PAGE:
DM: Each wine since 2001 has a Lot # number: 1) Cabernet Franc – Maipo; 2) Cabernet Sauvignon – Maipo; 3) Carignan – Maule (we make four different wines each from a small farmer’s own field blend). Since the [2010] earthquake we have been investing in the farms and guaranteeing a fair price to the farmers.

WBB: What is your annual production, and what percentage is exported? What acreage is devoted to wine, and do you produce anything else?

DM: We produce 3.500 cases per year. We also produce port, on 11 hectares of old vines.

WBB: Who controls the Chilean wine industry? Is the Movimiento de Viñateros Independientes a response to the big producers? How many of you are there, and where are you? Would you say you’re less conventional than big producers like Concha y Toro?

DMMOVI is a healthy counter-culture aimed at a burgeoning worldly wine public. And yes we are heaps less conventional - a convent is less conventional than the Chilean wine industry, I am afraid. That said, we are but a small minority, for the majority of the world's romance will continue to be made over a ten dollar bottle of wine made in a large vat of a corporate winery for many years to come. The good news is that a ten-dollar bottle has gotten a lot better over the past few years - especially if you buy Chilean.


It is not so much that [the big producers] control the industry, although they certainly keep tight control on the price of the farmers' fruit; what irks me is that they feel they 'own' the wine business. They own their shares of their wineries and that is all. No one owns an industry, anywhere. More lately I think the powers that be have come to realize that the spirited, smaller produces have in fact helped to raise the tide as it were, and that all of the boats big and small are rising with this tide. And thus the small are not such a nuisance anymore.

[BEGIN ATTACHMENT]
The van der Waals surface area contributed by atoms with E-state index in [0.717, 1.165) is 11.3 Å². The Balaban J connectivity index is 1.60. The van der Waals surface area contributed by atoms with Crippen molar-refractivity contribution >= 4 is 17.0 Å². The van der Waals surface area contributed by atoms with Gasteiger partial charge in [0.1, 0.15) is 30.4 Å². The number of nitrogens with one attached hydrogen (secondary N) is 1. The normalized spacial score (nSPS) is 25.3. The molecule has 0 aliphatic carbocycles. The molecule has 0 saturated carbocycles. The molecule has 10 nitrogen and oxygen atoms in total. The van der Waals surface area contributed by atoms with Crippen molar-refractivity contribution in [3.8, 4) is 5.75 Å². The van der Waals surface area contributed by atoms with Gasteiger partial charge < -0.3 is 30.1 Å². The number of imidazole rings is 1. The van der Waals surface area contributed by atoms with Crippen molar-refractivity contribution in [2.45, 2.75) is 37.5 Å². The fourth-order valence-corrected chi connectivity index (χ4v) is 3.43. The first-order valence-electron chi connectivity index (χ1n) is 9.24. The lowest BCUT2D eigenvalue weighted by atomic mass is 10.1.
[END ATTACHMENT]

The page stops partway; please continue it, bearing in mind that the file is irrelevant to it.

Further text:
WBB: Are you open for tours and tasting? One thing that’s always caught my attention is that Chilean winery visits are expensive – more so than in California and much more so than in Argentina (particularly Mendoza). Why won't or can’t Chilean wineries have free or low-cost tours and tasting?

DM: If there were traffic tours would cost less, but if there isn’t traffic it is hard to subsidize the costs. I think anyone wanting to taste good wines is willing to pay 10 dollars per great wine tasted and this is the real market. Any less and you must necessarily have a big winery that is selling their brands by giving away samples.

WBB: Is there anything I’ve overlooked that you would like to add?

DMThe roofs of reticence placed atop unknown areas such as Maule have been lifted by a new taster and in Parker’s report the best wine from Chile is a Carignan from Sauzal – the heart of this god-forsaken dry scrubby wine country from yesterday in the process of being re-discovered.